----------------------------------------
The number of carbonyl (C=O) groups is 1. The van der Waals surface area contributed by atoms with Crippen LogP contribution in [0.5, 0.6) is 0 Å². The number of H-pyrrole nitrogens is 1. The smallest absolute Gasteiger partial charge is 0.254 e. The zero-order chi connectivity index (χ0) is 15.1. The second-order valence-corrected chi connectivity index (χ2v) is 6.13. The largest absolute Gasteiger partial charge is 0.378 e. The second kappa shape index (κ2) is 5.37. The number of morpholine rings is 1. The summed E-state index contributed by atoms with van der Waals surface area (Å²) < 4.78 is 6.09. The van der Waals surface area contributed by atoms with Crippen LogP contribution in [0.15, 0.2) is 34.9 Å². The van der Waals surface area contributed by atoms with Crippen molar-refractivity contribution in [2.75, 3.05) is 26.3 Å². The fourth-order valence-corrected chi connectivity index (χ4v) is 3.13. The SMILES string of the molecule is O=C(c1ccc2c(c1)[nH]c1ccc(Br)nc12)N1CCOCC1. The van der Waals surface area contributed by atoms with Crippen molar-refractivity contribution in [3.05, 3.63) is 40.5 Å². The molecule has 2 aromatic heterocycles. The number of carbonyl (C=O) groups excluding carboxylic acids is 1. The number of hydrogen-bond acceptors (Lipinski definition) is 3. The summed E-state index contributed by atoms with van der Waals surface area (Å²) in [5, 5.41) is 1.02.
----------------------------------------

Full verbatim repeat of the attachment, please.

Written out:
The number of carbonyl (C=O) groups is 1. The van der Waals surface area contributed by atoms with Crippen LogP contribution in [0.5, 0.6) is 0 Å². The number of H-pyrrole nitrogens is 1. The smallest absolute Gasteiger partial charge is 0.254 e. The zero-order chi connectivity index (χ0) is 15.1. The second-order valence-corrected chi connectivity index (χ2v) is 6.13. The largest absolute Gasteiger partial charge is 0.378 e. The second kappa shape index (κ2) is 5.37. The number of morpholine rings is 1. The summed E-state index contributed by atoms with van der Waals surface area (Å²) < 4.78 is 6.09. The van der Waals surface area contributed by atoms with Crippen LogP contribution in [0.15, 0.2) is 34.9 Å². The van der Waals surface area contributed by atoms with Crippen molar-refractivity contribution in [2.75, 3.05) is 26.3 Å². The fourth-order valence-corrected chi connectivity index (χ4v) is 3.13. The SMILES string of the molecule is O=C(c1ccc2c(c1)[nH]c1ccc(Br)nc12)N1CCOCC1. The van der Waals surface area contributed by atoms with Crippen molar-refractivity contribution in [3.05, 3.63) is 40.5 Å². The molecule has 2 aromatic heterocycles. The number of carbonyl (C=O) groups excluding carboxylic acids is 1. The number of hydrogen-bond acceptors (Lipinski definition) is 3. The summed E-state index contributed by atoms with van der Waals surface area (Å²) in [5, 5.41) is 1.02.